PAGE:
I’ve been playing librarian all weekend, scanning things and researching pattern publications and catalogs. It’s been a great way to distract myself from this weird cold/sinus thing and to play around learning some image editing software. Getting serious about the Etsy shop idea, as most of the stuff I’ve hoarded collected is just too cool to sit on my bookshelf, and a lot of it is really hard to find, in a fragile state, etc., so digitizing it is a good idea. But reading through so much style awesome all weekend has me sort of paralyzed as far as sewing projects. I want to sew ALL. THE. THINGS.

What’s odd is that I’m somewhat oblivious to contemporary trends. It seems like they tend to emerge more clearly in hindsight, anyway, and I’m not at all interested in trying to fit in with any given moment. It’s more like I’m seeking to craft a style using history as a medium for creative expression by picking and choosing from the great designs of the last century. Cascade-y shirt openings seem like a thing now, and I’m seeing more palazzo style pants in drapey, light fabrics with lots of movement. So that’s cool, I guess. Otherwise it’s a sort of blur of skinny pants and weird shapes in jersey and more skin than I like to expose. *shrug* Not a big fan of jersey clingy things either because they make me feel like a walking lumpy sack of potatoes bulging out where I don’t want to.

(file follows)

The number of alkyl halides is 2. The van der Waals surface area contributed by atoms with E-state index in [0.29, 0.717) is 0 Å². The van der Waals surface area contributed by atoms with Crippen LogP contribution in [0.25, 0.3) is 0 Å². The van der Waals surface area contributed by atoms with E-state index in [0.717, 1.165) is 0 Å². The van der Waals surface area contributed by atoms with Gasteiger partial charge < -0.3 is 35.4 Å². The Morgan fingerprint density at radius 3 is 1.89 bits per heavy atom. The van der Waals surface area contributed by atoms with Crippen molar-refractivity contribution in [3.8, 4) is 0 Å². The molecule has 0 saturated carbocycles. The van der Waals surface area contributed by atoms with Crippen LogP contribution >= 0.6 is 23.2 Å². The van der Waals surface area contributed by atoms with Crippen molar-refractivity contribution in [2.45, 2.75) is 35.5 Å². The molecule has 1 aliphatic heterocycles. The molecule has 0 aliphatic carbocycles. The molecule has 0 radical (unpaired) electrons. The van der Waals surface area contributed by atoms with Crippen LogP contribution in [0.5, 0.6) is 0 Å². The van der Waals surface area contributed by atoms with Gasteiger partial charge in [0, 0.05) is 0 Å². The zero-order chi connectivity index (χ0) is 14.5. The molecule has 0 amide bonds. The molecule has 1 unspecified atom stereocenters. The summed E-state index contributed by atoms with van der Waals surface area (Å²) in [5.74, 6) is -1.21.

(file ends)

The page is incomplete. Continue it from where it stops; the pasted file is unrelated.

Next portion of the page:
Anyway, I need some high waisted 30s style swooshy palazzo pants/beach pajamas in my life. (High waisted pants are the friend of the narrow hipped woman with a large stumpy torso who doesn’t want obvious muffin top. Ahem: moi.) And a secretary blouse with kimono sleeves. And now that I *sort of* can digitally pattern draft, I’m going to work on doing those in a pdf format.

Some images of beach pajamas from the 30s for inspiration:

mccalls-apr1932 palazzo2
Mccall6945 palazzo3

Image sources, clockwise from left: (here), (here), (here) and (here).

Swoon. I love the ones with a triangular shaped wide waist section (would it be considered a yoke?) in particular. And for the secretary blouse:

Nope, not that Secretary blouse.
Nope, not that Secretary blouse.
Well, sort of, but...
Well, sort of, but…
Perfection. In seafoam.
Perfection. In seafoam.